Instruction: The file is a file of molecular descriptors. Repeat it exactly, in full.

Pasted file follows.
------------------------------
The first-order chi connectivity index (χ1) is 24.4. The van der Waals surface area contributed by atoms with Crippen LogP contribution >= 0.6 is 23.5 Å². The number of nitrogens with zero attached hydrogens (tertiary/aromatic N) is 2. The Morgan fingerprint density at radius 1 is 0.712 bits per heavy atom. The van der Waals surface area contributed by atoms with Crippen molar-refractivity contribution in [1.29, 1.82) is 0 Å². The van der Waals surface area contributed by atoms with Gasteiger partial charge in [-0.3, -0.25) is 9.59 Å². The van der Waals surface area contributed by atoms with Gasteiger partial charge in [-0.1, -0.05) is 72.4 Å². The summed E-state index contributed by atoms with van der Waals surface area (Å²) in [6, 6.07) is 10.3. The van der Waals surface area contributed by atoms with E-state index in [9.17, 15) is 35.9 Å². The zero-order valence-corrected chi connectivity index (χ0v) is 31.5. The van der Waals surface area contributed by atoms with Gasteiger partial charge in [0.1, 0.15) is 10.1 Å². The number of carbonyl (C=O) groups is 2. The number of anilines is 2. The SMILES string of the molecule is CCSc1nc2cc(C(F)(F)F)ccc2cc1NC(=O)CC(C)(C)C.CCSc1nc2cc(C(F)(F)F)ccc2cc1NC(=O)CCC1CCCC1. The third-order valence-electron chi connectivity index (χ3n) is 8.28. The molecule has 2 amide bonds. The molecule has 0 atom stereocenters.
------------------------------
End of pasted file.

The first-order chi connectivity index (χ1) is 24.4. The van der Waals surface area contributed by atoms with Crippen LogP contribution >= 0.6 is 23.5 Å². The number of nitrogens with zero attached hydrogens (tertiary/aromatic N) is 2. The Morgan fingerprint density at radius 1 is 0.712 bits per heavy atom. The van der Waals surface area contributed by atoms with Crippen molar-refractivity contribution in [1.29, 1.82) is 0 Å². The van der Waals surface area contributed by atoms with Gasteiger partial charge in [-0.3, -0.25) is 9.59 Å². The van der Waals surface area contributed by atoms with Gasteiger partial charge in [-0.1, -0.05) is 72.4 Å². The summed E-state index contributed by atoms with van der Waals surface area (Å²) in [6, 6.07) is 10.3. The van der Waals surface area contributed by atoms with E-state index in [9.17, 15) is 35.9 Å². The zero-order valence-corrected chi connectivity index (χ0v) is 31.5. The van der Waals surface area contributed by atoms with Gasteiger partial charge in [0.1, 0.15) is 10.1 Å². The number of carbonyl (C=O) groups is 2. The number of anilines is 2. The SMILES string of the molecule is CCSc1nc2cc(C(F)(F)F)ccc2cc1NC(=O)CC(C)(C)C.CCSc1nc2cc(C(F)(F)F)ccc2cc1NC(=O)CCC1CCCC1. The third-order valence-electron chi connectivity index (χ3n) is 8.28. The molecule has 2 amide bonds. The molecule has 0 atom stereocenters.